One of my buddies is saying that TCP will be a problem for this gateway because it is going to establish a new connection for every message it sends (not kafka but the underlying transportation ...
user avatar
  • 336
22 votes

Difference between :: and ::1

:: is the unspecified address (0:0:0:0:0:0:0:0), and it is only used in packets as the source address of a host that does not yet have an address and is trying to get an address assigned. What you see ...
user avatar
  • 93.5k
20 votes
Accepted

Why does WLAN use Collision Avoidance and not Collison detection?

In a wired CSMA/CD Ethernet environment, it is possible to detect a collision because there are separate TX and RX pairs (using the example of 10BaseT). If a half-duplex 10BaseT NIC sends a frame on ...
user avatar
  • 26.7k
20 votes

Worst-case efficiency of PPP escaping mechanism

You might care to read RFC 1547 "Requirements for an Internet Standard Point-to-Point Protocol" which explains how the PPP was chosen. The thing I'd suggest you are missing is that ...
user avatar
  • 15.9k
19 votes

Why does WLAN use Collision Avoidance and not Collison detection?

Avoidance is used for the very simple fact that every radio ("client") is not necessarily in range of each other. Thus, without the AP coordinating who can talk, distant radios may step on each other ...
user avatar
  • 29.6k
19 votes

Why is the U/L bit inversed in EUI64?

RFC 4291 provides instructions on how to create the EUI64 address: Links or Nodes with IEEE 802 48-bit MACs [EUI64] defines a method to create an IEEE EUI-64 identifier from an IEEE 48-bit MAC ...
user avatar
  • 13.9k
19 votes
Accepted

Reason for half-duplex mode in Ethernet?

The reasons for half-duplex ethernet are as you understand them. In fact, there was a movement to not include half-duplex for 1000Base-T, but it still made it into the standard. For 10 Gb ethernet, ...
user avatar
  • 93.5k
17 votes
Accepted

Why the first octet of a MAC address always end with a binary 0?

You may notice that two least-significant bits of the most-significant byte of a 48-bit MAC address are usually set to 0 (as in all your examples). There are two flags in the most-significant byte of ...
user avatar
  • 93.5k
16 votes

How do wifi clients detect SSIDs from APs?

The IEEE 802.11 standards define two methods for a client device to discover wireless networks in the area. Both methods are based on using 802.11 management frames as defined in these standards. ...
user avatar
  • 26.7k
14 votes

Raw IP communication?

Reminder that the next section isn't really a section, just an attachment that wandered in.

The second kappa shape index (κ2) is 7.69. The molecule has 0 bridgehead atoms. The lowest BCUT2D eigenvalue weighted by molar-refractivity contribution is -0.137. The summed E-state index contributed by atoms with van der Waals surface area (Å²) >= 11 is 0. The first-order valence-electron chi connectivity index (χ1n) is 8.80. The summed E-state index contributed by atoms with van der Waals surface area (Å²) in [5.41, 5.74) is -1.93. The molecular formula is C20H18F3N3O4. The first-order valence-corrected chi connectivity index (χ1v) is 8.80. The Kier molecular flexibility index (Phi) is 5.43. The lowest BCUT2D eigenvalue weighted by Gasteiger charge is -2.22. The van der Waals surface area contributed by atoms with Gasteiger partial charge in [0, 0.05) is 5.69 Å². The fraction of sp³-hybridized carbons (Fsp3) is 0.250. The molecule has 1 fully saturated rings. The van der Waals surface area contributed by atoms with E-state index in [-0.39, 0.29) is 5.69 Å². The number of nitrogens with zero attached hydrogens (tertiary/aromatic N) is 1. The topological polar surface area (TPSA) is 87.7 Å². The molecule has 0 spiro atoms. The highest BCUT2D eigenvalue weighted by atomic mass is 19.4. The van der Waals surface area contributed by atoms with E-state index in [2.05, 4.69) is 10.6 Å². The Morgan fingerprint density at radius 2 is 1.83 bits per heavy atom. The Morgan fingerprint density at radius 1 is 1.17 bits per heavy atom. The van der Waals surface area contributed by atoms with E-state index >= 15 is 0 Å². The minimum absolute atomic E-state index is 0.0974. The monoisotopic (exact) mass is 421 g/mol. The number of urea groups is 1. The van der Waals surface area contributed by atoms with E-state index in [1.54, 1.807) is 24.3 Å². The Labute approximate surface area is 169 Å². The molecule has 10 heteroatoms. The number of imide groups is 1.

[summarizing the question] Can I communicate with raw IP datagrams, without a transport layer? Short answer: Yes, but: It's an exceptionally strange way to build an application (you'd have to tell ...
user avatar
14 votes
Accepted

Why is the protocol field part of an IP header?

Remember, bits arrive on a NIC as a series of 1's and 0's. Something has to exist to dictate how the next series of 1's and 0's should be interpreted. Ethernet2 is the defacto standard for L2, as ...
user avatar
  • 13.9k
14 votes

Could IPv6 make NAT / port numbers redundant?

IPv6 does not have a NAT standard as IPv4 does (NAT breaks the end-to-end premise of IP, and IPv6 was designed to restore that). There is an experimental RFC for IPv6 NAT, but it is a one-to-one NAT ...
user avatar
  • 93.5k
14 votes

Does UDP do anything at all?

I would encourage you to look at how higher level protocols that utilize UDP actually use it. Classic and well documented examples are DNS (in most cases at least, it's possible to do DNS over TCP but ...
user avatar
14 votes

Does the destination port change during TCP three-way handshake?

No, a TCP connection is uniquely identified by both source and destination IP and TCP (port) addresses. Changing any one of those will break the TCP connection (or prevent it from forming in the ...
user avatar
  • 93.5k
13 votes
Accepted

Is a DHCP offer packet a broadcast or unicast?

Be aware of the broadcast flag, see RFC2131 (page 24): A client that cannot receive unicast IP datagrams until its protocol software has been configured with an IP address SHOULD set the ...
user avatar

Only top scored, non community-wiki answers of a minimum length are eligible